Diocese Names 38 Accused Priests

By Sandi Dolbee and Mark Sauer
Union-Tribune [San Diego CA]
March 31, 2007

In its most extensive accounting of priests accused of sexually molesting minors, the Catholic Diocese of San Diego released the names yesterday of 38 priests with "credible allegations" against them, along with their church service records dating to 1928.

None of the priests is now in ministry here, according to the lists posted on the diocese's Web site. More than half are deceased.

San Diego Bishop Robert Brom pledged to release the names last month, when the diocese filed for Chapter 11 reorganization in bankruptcy court. The diocese became the fifth in the country to seek such protection, filing its petition late on Feb. 27, hours before the first of roughly 150 lawsuits was set to begin trial.

The lists do not include any details of the accusations. Micheal Webb, the diocese's attorney, said the intent in making the priests' names and their assignments public was to encourage other possible victims to report past abuses.

"The purpose is to get the word out," Webb said. "We want people to come forward as many people as possible."

Online: To access the names of accused priests and their church service records, go to and click on "Chapter 11 Reorganization."

But San Diego attorney Irwin Zalkin, who represents 30 plaintiffs in civil lawsuits, said the diocese's accounting is incomplete. His own list has the names of 31 additional priests, men who the attorney said also are accused in local lawsuits of sexually abusing minors.

"This is a list of 'priests with credible claims'? Credible according to whom?" Zalkin said. "Are (diocese officials) to be the sole judge and jury here?"

"It's misleading when they say these are the credible claims; it insults the victims whose perpetrators are not listed," he added.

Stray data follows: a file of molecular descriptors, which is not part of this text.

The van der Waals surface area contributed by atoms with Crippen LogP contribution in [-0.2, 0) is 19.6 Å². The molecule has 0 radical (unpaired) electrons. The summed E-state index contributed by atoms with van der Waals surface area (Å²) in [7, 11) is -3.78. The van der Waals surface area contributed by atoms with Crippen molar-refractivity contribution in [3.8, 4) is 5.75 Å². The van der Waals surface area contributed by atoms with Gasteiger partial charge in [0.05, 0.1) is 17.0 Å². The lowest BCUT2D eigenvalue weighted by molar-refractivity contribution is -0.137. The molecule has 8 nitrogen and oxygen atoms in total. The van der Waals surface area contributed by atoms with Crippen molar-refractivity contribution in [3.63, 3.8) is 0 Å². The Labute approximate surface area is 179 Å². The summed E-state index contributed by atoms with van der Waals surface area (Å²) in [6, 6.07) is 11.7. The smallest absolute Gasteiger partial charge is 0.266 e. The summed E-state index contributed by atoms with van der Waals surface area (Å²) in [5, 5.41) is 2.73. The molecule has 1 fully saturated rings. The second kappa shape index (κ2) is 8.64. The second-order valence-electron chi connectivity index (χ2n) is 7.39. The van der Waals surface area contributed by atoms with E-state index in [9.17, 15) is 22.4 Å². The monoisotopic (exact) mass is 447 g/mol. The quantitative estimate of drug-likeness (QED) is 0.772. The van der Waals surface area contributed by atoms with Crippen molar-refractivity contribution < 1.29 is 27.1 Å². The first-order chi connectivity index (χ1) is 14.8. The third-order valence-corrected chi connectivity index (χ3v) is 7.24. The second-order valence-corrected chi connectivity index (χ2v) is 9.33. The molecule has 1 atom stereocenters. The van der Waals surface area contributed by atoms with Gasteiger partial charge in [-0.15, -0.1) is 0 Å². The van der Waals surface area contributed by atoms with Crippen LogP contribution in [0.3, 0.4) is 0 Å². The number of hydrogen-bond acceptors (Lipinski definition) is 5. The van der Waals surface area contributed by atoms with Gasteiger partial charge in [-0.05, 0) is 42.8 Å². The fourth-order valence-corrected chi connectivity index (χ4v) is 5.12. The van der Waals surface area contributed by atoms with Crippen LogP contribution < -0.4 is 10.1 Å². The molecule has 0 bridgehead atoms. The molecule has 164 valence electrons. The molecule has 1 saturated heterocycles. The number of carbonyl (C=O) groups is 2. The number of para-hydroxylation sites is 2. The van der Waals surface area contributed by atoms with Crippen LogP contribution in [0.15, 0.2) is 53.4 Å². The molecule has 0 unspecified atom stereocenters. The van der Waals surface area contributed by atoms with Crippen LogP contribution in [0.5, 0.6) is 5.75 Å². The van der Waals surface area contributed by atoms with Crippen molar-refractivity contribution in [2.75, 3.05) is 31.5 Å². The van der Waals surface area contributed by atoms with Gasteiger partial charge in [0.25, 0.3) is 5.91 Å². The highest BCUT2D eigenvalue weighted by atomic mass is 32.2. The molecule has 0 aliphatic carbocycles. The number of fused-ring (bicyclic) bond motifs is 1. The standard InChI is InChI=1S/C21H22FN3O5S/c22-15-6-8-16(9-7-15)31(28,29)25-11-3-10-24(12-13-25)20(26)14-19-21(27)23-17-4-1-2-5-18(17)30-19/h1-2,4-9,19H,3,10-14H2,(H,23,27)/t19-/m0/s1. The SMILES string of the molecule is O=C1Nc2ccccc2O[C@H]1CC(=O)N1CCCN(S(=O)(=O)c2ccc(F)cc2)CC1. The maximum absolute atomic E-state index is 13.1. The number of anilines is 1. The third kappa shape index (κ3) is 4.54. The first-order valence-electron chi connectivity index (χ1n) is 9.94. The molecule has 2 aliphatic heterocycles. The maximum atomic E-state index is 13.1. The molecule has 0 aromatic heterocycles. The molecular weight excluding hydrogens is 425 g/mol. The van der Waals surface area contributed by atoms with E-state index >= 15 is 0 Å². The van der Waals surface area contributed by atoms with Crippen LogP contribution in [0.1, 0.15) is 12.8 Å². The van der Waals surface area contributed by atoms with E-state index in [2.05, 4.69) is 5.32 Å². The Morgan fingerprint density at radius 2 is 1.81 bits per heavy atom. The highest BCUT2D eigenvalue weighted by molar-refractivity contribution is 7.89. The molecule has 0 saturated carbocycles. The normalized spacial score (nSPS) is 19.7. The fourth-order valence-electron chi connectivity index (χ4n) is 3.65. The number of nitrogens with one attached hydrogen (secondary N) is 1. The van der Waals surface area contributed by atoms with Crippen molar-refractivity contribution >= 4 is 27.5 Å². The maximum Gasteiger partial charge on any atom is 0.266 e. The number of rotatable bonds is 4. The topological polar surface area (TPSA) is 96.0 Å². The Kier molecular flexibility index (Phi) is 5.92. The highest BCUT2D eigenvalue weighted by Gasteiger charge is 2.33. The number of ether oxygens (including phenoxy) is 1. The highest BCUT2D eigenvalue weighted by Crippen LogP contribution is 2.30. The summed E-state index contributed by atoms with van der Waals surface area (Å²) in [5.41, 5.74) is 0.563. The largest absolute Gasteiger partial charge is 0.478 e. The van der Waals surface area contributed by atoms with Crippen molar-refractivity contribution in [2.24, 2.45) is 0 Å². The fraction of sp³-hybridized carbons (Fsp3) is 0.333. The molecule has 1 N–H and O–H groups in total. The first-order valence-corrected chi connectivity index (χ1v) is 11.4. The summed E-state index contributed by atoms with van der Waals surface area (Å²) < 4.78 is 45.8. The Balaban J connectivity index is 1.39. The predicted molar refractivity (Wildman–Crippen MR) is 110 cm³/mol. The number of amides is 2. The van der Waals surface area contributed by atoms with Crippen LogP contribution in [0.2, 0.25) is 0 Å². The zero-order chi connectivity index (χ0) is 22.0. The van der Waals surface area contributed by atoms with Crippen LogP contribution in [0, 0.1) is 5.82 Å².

Notices about the named priests will be inserted into bulletins for this weekend's Palm Sunday services. The announcement directs parishioners to the Web site and urges people with more information to contact Monsignor Steven Callahan, the diocese's vicar general.

Notices also will be inserted into bulletins in the San Bernardino diocese, which was part of San Diego's jurisdiction until 1978.

Among the men named by the diocese is James Booth, who said yesterday that he "wholeheartedly" denies any wrongdoing. Booth, who became an Episcopal priest after leaving the Catholic Church, is retired and living in the Central Valley. He said he resented having his name listed, "but I guess there's nothing I can do about it."

Franklyn Becker, who was defrocked by the Archdiocese of Milwaukee two years ago after 40 years as a priest, said he was upset to learn he was named by this diocese.

"I don't think I should be involved because it was a long, long time ago," said Becker, contacted at his home in Mayville, Wis.

A third man, Patrick McNamara, called the accusations "crazy."

"I really would not like to comment except I think it's all false," McNamara said. He left the priesthood in 1995 to get married, according to the diocese.

A spokeswoman for a national advocacy group for victims said she was skeptical about the diocese's motivations.

Joelle Casteix, Southwest regional director for the Survivors Network of those Abused by Priests, questioned why Brom didn't release the names years ago, as several other bishops have done.

But Webb rejected that criticism. "This is a pastoral statement by the bishop," he said. "The bishop determines the timing of a pastoral statement not SNAP."

Brom has rarely identified accused priests. Among the exceptions: In 1993, he told parishioners that police were seeking the Rev. Emmanuel Omemaga in connection with allegations of sexually abusing a 14-year-old girl; in 2002, he announced he had barred retired priest Rudolph Galindo from ministry after Galindo admitted to abusing three male minors; and in 2003, Brom said that the Rev. Robert Koerner, who was then deceased, had molested children between 1963 and 1990.

Earlier this week, the diocese filed court papers proposing a settlement fund of $95 million, which would be dispersed to victims based on several factors, including the seriousness of the abuse. That plan is expected to be among the issues taken up by the bankruptcy court in a series of hearings scheduled for April.

Staff librarians Merrie Monteagudo and Erin Hobbs contributed to this report.

Sandi Dolbee: (619) 293-2082;

Mark Sauer: (619) 293-2227;


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